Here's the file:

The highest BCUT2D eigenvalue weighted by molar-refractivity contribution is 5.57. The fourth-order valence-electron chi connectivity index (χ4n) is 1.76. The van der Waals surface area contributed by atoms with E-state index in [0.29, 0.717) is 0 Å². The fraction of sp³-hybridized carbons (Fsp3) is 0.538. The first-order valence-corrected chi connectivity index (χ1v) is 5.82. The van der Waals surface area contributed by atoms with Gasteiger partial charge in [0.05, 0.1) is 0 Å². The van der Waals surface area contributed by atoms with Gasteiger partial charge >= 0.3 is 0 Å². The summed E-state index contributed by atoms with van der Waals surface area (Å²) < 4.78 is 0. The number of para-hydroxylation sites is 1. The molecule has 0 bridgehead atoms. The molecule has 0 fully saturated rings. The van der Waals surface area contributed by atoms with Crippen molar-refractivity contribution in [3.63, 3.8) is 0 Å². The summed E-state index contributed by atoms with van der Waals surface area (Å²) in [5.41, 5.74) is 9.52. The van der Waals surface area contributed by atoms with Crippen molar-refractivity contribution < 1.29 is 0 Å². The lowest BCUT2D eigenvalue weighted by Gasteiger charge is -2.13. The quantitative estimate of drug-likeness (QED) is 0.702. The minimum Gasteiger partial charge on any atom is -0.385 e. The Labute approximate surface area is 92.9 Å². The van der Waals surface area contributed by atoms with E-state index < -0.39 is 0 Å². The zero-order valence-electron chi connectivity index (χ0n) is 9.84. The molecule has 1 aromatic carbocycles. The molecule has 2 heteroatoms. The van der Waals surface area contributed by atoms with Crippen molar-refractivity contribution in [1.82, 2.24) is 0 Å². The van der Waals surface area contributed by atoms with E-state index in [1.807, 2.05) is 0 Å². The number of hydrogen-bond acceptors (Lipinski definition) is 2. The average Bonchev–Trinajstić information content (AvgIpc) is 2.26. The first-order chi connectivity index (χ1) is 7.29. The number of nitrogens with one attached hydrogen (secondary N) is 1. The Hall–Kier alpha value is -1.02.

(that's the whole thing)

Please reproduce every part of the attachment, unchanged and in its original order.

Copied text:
The highest BCUT2D eigenvalue weighted by molar-refractivity contribution is 5.57. The fourth-order valence-electron chi connectivity index (χ4n) is 1.76. The van der Waals surface area contributed by atoms with E-state index in [0.29, 0.717) is 0 Å². The fraction of sp³-hybridized carbons (Fsp3) is 0.538. The first-order valence-corrected chi connectivity index (χ1v) is 5.82. The van der Waals surface area contributed by atoms with Gasteiger partial charge in [0.05, 0.1) is 0 Å². The van der Waals surface area contributed by atoms with Gasteiger partial charge >= 0.3 is 0 Å². The summed E-state index contributed by atoms with van der Waals surface area (Å²) < 4.78 is 0. The number of para-hydroxylation sites is 1. The molecule has 0 bridgehead atoms. The molecule has 0 fully saturated rings. The van der Waals surface area contributed by atoms with Crippen molar-refractivity contribution in [3.63, 3.8) is 0 Å². The summed E-state index contributed by atoms with van der Waals surface area (Å²) in [5.41, 5.74) is 9.52. The van der Waals surface area contributed by atoms with Crippen molar-refractivity contribution < 1.29 is 0 Å². The lowest BCUT2D eigenvalue weighted by Gasteiger charge is -2.13. The quantitative estimate of drug-likeness (QED) is 0.702. The minimum Gasteiger partial charge on any atom is -0.385 e. The Labute approximate surface area is 92.9 Å². The van der Waals surface area contributed by atoms with E-state index < -0.39 is 0 Å². The zero-order valence-electron chi connectivity index (χ0n) is 9.84. The molecule has 1 aromatic carbocycles. The molecule has 2 heteroatoms. The van der Waals surface area contributed by atoms with Crippen molar-refractivity contribution in [1.82, 2.24) is 0 Å². The van der Waals surface area contributed by atoms with E-state index in [1.807, 2.05) is 0 Å². The number of hydrogen-bond acceptors (Lipinski definition) is 2. The average Bonchev–Trinajstić information content (AvgIpc) is 2.26. The first-order chi connectivity index (χ1) is 7.29. The number of nitrogens with one attached hydrogen (secondary N) is 1. The Hall–Kier alpha value is -1.02.